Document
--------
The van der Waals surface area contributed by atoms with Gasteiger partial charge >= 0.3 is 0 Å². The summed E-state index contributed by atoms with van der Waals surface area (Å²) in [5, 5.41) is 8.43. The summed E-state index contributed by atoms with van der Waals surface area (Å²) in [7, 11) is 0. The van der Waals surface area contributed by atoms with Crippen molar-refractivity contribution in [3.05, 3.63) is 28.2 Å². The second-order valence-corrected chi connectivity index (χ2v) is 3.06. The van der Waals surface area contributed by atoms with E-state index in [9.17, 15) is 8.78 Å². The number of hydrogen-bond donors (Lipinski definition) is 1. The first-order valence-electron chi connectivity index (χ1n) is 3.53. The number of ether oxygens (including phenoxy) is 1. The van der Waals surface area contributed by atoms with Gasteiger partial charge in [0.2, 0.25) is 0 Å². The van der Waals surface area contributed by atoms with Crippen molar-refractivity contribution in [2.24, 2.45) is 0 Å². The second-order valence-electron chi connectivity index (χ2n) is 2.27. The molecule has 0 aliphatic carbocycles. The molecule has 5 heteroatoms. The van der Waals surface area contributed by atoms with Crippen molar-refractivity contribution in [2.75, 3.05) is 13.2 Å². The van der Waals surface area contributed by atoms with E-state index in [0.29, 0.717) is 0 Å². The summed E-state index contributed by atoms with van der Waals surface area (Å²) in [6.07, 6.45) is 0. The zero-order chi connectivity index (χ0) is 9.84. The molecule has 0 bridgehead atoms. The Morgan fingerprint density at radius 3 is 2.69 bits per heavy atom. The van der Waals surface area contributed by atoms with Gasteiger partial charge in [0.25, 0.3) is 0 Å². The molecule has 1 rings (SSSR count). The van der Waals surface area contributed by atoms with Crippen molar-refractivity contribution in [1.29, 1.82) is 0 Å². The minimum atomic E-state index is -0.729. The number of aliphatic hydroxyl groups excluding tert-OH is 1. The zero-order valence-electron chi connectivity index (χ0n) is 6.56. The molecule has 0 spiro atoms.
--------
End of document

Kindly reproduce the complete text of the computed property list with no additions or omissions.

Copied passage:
The van der Waals surface area contributed by atoms with Gasteiger partial charge >= 0.3 is 0 Å². The summed E-state index contributed by atoms with van der Waals surface area (Å²) in [5, 5.41) is 8.43. The summed E-state index contributed by atoms with van der Waals surface area (Å²) in [7, 11) is 0. The van der Waals surface area contributed by atoms with Crippen molar-refractivity contribution in [3.05, 3.63) is 28.2 Å². The second-order valence-corrected chi connectivity index (χ2v) is 3.06. The van der Waals surface area contributed by atoms with E-state index in [9.17, 15) is 8.78 Å². The number of hydrogen-bond donors (Lipinski definition) is 1. The first-order valence-electron chi connectivity index (χ1n) is 3.53. The number of ether oxygens (including phenoxy) is 1. The van der Waals surface area contributed by atoms with Gasteiger partial charge in [0.2, 0.25) is 0 Å². The van der Waals surface area contributed by atoms with Crippen molar-refractivity contribution in [2.24, 2.45) is 0 Å². The second-order valence-electron chi connectivity index (χ2n) is 2.27. The molecule has 0 aliphatic carbocycles. The molecule has 5 heteroatoms. The van der Waals surface area contributed by atoms with Crippen molar-refractivity contribution in [2.75, 3.05) is 13.2 Å². The van der Waals surface area contributed by atoms with E-state index in [0.29, 0.717) is 0 Å². The summed E-state index contributed by atoms with van der Waals surface area (Å²) in [6.07, 6.45) is 0. The zero-order chi connectivity index (χ0) is 9.84. The molecule has 0 bridgehead atoms. The Morgan fingerprint density at radius 3 is 2.69 bits per heavy atom. The van der Waals surface area contributed by atoms with Gasteiger partial charge in [0.25, 0.3) is 0 Å². The molecule has 1 rings (SSSR count). The van der Waals surface area contributed by atoms with Crippen molar-refractivity contribution in [1.29, 1.82) is 0 Å². The minimum atomic E-state index is -0.729. The number of aliphatic hydroxyl groups excluding tert-OH is 1. The zero-order valence-electron chi connectivity index (χ0n) is 6.56. The molecule has 0 spiro atoms.